class SomeScheduledTaskWorker
  include ApplicationWorker

  queue_namespace :cronjob

  # ...

Behind the scenes, this sets SomeScheduledTaskWorker.queue to cronjob:some_scheduled_task. Commonly used namespaces have their own concern module that can easily be included into the worker class, and that may set other Sidekiq options besides the queue namespace. CronjobQueue, for example, sets the namespace, but also disables retries.

bundle exec sidekiq is namespace-aware, and listens on all queues in a namespace (technically: all queues prefixed with the namespace name) when a namespace is provided instead of a simple queue name in the --queue (-q) option, or in the :queues: section in config/sidekiq_queues.yml.

Adding a worker to an existing namespace should be done with care, as the extra jobs take resources away from jobs from workers that were already there, if the resources available to the Sidekiq process handling the namespace are not adjusted appropriately.


Version can be specified on each Sidekiq worker class. This is then sent along when the job is created.

class FooWorker
  include ApplicationWorker

  version 2

  def perform(*args)
    if job_version == 2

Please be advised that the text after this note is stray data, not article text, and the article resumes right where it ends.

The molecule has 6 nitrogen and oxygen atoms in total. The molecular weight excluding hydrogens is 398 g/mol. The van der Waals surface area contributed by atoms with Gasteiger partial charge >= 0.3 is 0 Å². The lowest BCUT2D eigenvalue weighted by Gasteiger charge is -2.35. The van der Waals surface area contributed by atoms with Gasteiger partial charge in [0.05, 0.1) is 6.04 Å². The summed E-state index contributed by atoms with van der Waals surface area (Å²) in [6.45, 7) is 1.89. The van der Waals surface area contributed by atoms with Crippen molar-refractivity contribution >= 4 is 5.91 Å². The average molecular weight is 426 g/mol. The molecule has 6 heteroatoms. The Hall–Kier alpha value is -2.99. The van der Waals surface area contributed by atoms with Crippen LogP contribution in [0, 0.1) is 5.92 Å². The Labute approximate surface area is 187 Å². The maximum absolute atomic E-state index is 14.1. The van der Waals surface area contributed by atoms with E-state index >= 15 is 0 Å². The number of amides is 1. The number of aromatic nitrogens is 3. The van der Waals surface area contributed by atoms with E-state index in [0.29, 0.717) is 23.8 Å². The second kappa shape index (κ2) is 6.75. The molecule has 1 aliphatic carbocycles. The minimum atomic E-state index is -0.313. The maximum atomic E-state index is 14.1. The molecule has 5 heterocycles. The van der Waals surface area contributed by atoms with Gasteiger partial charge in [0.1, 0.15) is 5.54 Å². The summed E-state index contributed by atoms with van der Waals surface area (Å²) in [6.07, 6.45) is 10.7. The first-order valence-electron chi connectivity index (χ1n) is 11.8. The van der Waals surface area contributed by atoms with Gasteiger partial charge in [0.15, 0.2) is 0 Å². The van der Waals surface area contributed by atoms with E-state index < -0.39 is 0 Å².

foo = args.first['foo']
      foo = args.first

Under this schema, any worker is expected to be able to handle any job that was enqueued by an older version of that worker. This means that when changing the arguments a worker takes, you must increment the version (or set version 1 if this is the first time a worker's arguments are changing), but also make sure that the worker is still able to handle jobs that were queued with any earlier version of the arguments. From the worker's perform method, you can read self.job_version if you want to specifically branch on job version, or you can read the number or type of provided arguments.

Job size

GitLab stores Sidekiq jobs and their arguments in Redis. To avoid excessive memory usage, we compress the arguments of Sidekiq jobs if their original size is bigger than 100 KB.

After compression, if their size still exceeds 5 MB, it raises an ExceedLimitError error when scheduling the job.

If this happens, rely on other means of making the data available in Sidekiq. There are possible workarounds such as:

  • Rebuild the data in Sidekiq with data loaded from the database or elsewhere.
  • Store the data in object storage before scheduling the job, and retrieve it inside the job.

Job weights

Some jobs have a weight declared. This is only used when running Sidekiq in the default execution mode - using sidekiq-cluster does not account for weights.

As we are moving towards using sidekiq-cluster in Free, newly-added workers do not need to have weights specified. They can use the default weight, which is 1.


Each Sidekiq worker must be tested using RSpec, just like any other class. These tests should be placed in spec/workers.

Interacting with Sidekiq Redis and APIs

The application should minimise interaction with of any Sidekiq.redis and Sidekiq APIs. Such interactions in generic application logic should be abstracted to a Sidekiq middleware for re-use across teams. By decoupling application logic from Sidekiq datastore, it allows for greater freedom when horizontally scaling the GitLab background processing setup.

Some exceptions to this rule would be migration-related logic or administration operations.